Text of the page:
There is widespread confusion and disagreement on what exactly constitutes socialism, and what is encompassed within the umbrella of that concept, even in academia. It has always been a concept that has had a variety of applications. By that very fact, I believe it should be considered more broad than simply centrally planned economies, as in Stalinism.
I am personally of the opinion that socialism is already being used to refer to very broad principle rather than a specific system, as you can see by reading about it on Stanford’s page on the subject here, the wikipedia page on types of socialism here, and the socialist half of the mixed economy concept.
In a nutshell: if we’re calling a mixed economy a combination of capitalism and socialism, then the socialist half of that “mix” is clearly democratic control over industry/business, via things like strong regulations, government sanctioned unions in Germany and other countries, etc., along with strong social safety nets. This shows that socialism is not merely absolute control of industry by government, but also partial control, which is even included in it’s dictionary definition:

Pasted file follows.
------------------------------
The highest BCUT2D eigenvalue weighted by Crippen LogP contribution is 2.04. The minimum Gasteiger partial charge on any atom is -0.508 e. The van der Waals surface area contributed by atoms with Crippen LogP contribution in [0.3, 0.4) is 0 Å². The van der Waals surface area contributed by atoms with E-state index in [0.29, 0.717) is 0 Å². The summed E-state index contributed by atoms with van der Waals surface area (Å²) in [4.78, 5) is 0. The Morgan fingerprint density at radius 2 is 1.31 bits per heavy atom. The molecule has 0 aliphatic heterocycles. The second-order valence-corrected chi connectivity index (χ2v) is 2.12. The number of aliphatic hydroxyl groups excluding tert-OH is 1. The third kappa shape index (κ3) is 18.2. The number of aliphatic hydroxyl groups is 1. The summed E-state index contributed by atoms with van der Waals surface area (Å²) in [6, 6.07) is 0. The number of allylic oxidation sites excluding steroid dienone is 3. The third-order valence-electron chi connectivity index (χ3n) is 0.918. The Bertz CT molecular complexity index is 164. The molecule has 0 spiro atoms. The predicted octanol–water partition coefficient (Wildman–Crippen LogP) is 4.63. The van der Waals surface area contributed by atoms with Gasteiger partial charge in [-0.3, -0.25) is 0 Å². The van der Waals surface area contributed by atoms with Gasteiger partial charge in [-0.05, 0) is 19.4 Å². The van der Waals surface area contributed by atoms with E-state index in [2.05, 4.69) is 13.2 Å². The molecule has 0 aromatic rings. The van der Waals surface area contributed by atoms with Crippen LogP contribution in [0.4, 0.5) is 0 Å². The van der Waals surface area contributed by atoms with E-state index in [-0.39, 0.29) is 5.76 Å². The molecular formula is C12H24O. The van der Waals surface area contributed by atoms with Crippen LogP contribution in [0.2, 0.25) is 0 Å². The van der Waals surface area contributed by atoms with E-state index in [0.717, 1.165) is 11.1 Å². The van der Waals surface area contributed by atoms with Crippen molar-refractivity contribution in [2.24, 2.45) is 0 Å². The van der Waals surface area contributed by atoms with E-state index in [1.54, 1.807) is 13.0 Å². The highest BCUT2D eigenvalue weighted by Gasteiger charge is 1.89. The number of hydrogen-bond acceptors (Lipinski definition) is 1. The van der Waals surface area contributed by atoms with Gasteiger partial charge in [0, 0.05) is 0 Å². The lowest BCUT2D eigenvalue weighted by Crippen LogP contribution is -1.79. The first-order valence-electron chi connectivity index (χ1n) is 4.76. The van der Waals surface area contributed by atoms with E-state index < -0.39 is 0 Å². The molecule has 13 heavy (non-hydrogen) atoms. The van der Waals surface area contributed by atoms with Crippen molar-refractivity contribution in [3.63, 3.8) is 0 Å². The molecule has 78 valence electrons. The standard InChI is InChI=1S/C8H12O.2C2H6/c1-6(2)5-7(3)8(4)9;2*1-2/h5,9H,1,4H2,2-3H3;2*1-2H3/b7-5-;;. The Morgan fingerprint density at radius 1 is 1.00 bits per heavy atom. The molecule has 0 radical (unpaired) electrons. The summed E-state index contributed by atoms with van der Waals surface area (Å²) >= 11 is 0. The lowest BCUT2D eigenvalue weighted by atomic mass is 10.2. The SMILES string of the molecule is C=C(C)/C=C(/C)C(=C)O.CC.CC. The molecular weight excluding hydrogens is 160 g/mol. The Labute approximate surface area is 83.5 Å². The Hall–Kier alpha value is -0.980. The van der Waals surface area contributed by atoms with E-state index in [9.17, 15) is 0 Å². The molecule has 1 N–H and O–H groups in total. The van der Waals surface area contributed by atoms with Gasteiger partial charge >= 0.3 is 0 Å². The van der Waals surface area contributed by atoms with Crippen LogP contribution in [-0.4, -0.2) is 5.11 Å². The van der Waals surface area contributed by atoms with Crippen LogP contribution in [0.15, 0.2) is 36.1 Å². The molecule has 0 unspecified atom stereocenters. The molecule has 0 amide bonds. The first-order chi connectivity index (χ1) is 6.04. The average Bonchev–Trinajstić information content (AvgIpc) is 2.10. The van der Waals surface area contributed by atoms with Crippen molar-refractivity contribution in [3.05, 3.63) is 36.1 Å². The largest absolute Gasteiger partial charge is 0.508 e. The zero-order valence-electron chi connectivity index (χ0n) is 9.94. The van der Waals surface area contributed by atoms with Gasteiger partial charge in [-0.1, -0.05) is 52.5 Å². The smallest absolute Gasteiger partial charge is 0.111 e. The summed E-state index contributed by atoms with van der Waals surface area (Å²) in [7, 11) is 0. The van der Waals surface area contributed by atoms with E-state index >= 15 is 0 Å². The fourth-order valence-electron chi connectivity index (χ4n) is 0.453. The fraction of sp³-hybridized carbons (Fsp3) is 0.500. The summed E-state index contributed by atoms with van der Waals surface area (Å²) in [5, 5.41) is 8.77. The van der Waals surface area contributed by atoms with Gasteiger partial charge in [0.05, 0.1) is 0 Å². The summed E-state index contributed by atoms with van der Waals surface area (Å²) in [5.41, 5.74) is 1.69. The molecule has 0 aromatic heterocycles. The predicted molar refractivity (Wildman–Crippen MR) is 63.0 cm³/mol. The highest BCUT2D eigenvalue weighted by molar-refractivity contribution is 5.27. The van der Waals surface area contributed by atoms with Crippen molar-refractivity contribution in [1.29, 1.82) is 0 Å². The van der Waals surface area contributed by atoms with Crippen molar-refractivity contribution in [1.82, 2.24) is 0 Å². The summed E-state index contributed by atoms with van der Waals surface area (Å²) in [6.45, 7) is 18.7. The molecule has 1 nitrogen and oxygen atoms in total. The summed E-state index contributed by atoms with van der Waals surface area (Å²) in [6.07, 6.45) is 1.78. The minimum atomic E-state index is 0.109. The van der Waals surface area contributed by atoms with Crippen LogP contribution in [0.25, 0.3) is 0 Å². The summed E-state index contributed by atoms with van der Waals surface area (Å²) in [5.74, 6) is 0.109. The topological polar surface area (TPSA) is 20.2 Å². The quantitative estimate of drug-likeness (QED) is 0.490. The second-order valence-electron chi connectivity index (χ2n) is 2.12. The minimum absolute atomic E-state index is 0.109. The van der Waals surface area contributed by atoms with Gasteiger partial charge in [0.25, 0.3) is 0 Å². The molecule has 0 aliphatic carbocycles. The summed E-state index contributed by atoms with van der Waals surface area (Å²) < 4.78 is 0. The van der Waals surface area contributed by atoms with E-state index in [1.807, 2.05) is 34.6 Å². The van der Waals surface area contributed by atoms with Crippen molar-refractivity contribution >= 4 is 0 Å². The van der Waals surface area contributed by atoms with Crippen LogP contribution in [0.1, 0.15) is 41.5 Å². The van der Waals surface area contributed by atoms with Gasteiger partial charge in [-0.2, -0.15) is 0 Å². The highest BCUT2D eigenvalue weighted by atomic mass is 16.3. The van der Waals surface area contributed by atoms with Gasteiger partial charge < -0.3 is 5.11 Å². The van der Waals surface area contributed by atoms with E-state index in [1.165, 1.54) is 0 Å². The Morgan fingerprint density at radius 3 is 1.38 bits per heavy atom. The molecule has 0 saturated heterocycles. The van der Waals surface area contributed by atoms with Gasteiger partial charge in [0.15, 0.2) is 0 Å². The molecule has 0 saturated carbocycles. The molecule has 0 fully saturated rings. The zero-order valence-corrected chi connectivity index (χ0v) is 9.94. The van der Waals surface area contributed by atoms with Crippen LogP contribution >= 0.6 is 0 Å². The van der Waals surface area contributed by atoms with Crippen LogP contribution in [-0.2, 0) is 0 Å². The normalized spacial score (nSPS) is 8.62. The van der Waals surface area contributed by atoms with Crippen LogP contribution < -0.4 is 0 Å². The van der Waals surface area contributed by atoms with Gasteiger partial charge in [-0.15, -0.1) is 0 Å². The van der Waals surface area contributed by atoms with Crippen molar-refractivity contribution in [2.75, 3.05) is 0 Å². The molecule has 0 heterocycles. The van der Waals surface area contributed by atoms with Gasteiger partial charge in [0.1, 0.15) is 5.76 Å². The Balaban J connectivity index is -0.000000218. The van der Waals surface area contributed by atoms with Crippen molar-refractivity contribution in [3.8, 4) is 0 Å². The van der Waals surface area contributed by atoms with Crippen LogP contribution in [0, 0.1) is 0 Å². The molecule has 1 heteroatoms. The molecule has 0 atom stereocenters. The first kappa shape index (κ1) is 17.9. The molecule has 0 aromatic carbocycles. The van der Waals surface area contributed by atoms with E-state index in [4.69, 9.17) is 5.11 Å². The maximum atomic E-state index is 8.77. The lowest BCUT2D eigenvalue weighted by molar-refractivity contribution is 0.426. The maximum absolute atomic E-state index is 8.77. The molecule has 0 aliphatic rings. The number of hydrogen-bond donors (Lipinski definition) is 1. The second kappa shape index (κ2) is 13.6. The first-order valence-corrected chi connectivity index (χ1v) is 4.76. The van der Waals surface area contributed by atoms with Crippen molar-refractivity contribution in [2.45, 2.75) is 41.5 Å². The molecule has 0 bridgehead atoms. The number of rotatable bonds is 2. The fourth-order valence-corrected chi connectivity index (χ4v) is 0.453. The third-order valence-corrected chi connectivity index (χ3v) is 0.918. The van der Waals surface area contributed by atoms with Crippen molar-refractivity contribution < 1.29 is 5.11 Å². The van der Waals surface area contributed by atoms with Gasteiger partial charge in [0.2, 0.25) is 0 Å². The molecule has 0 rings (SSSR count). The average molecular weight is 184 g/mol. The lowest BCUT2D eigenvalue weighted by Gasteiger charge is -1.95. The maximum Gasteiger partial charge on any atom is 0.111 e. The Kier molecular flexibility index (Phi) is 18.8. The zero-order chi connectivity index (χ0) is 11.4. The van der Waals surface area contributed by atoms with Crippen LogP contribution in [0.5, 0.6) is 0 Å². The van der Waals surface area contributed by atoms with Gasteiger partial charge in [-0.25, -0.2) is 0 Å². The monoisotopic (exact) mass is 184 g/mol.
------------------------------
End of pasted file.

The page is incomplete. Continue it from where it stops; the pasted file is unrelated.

a political and economic theory of social organization which advocates that the means of production, distribution, and exchange should be owned or regulated by the community as a whole (democracy required).
So, essentially, socialism = democracy applied to business/industry, in some way or another. Or at least, that’s what it should mean.
Cooperatives are basically socialist, regulation of industry by democratic government is socialist, unions are socialist.
Why should we adopt this view, you might ask, when the term is so often already used to refer only to completely centralized Stalinist regimes?
Beyond what I just outlined, another reason is that the term is primarily used to refer to stalinism by those who are opposed to socialism; most of those who are in favor of it are not using it that way, but are using it to refer to a more mixed economy or social democracy type of system, or a braoder principle. In general, the language of the proponent should have precedence over the language of the opponent.
I’ve covered this in great detail in other articles which you might enjoy, such as:
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